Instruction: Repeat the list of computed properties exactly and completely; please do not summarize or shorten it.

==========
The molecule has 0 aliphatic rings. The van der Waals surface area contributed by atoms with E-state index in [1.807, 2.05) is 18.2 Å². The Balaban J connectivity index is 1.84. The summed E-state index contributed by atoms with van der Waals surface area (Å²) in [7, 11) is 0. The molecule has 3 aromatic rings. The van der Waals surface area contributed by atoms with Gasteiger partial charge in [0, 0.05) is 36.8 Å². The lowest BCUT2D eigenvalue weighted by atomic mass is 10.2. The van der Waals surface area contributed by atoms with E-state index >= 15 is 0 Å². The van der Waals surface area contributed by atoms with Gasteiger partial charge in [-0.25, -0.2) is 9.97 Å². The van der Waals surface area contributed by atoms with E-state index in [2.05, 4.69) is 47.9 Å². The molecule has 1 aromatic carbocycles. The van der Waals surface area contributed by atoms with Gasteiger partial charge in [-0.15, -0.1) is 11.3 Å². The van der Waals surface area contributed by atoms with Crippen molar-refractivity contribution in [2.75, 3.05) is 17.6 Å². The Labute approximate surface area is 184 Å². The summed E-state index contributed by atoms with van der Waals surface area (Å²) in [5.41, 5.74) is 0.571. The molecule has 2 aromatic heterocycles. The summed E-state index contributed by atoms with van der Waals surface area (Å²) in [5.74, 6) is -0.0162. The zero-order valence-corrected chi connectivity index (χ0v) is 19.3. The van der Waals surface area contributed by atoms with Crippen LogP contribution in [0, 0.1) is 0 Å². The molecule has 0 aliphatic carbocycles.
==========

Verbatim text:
The molecule has 0 aliphatic rings. The van der Waals surface area contributed by atoms with E-state index in [1.807, 2.05) is 18.2 Å². The Balaban J connectivity index is 1.84. The summed E-state index contributed by atoms with van der Waals surface area (Å²) in [7, 11) is 0. The molecule has 3 aromatic rings. The van der Waals surface area contributed by atoms with Gasteiger partial charge in [0, 0.05) is 36.8 Å². The lowest BCUT2D eigenvalue weighted by atomic mass is 10.2. The van der Waals surface area contributed by atoms with E-state index >= 15 is 0 Å². The van der Waals surface area contributed by atoms with Gasteiger partial charge in [-0.25, -0.2) is 9.97 Å². The van der Waals surface area contributed by atoms with E-state index in [2.05, 4.69) is 47.9 Å². The molecule has 1 aromatic carbocycles. The van der Waals surface area contributed by atoms with Gasteiger partial charge in [-0.15, -0.1) is 11.3 Å². The van der Waals surface area contributed by atoms with Crippen molar-refractivity contribution in [2.75, 3.05) is 17.6 Å². The Labute approximate surface area is 184 Å². The summed E-state index contributed by atoms with van der Waals surface area (Å²) in [5.41, 5.74) is 0.571. The molecule has 2 aromatic heterocycles. The summed E-state index contributed by atoms with van der Waals surface area (Å²) in [5.74, 6) is -0.0162. The zero-order valence-corrected chi connectivity index (χ0v) is 19.3. The van der Waals surface area contributed by atoms with Crippen LogP contribution in [0, 0.1) is 0 Å². The molecule has 0 aliphatic carbocycles.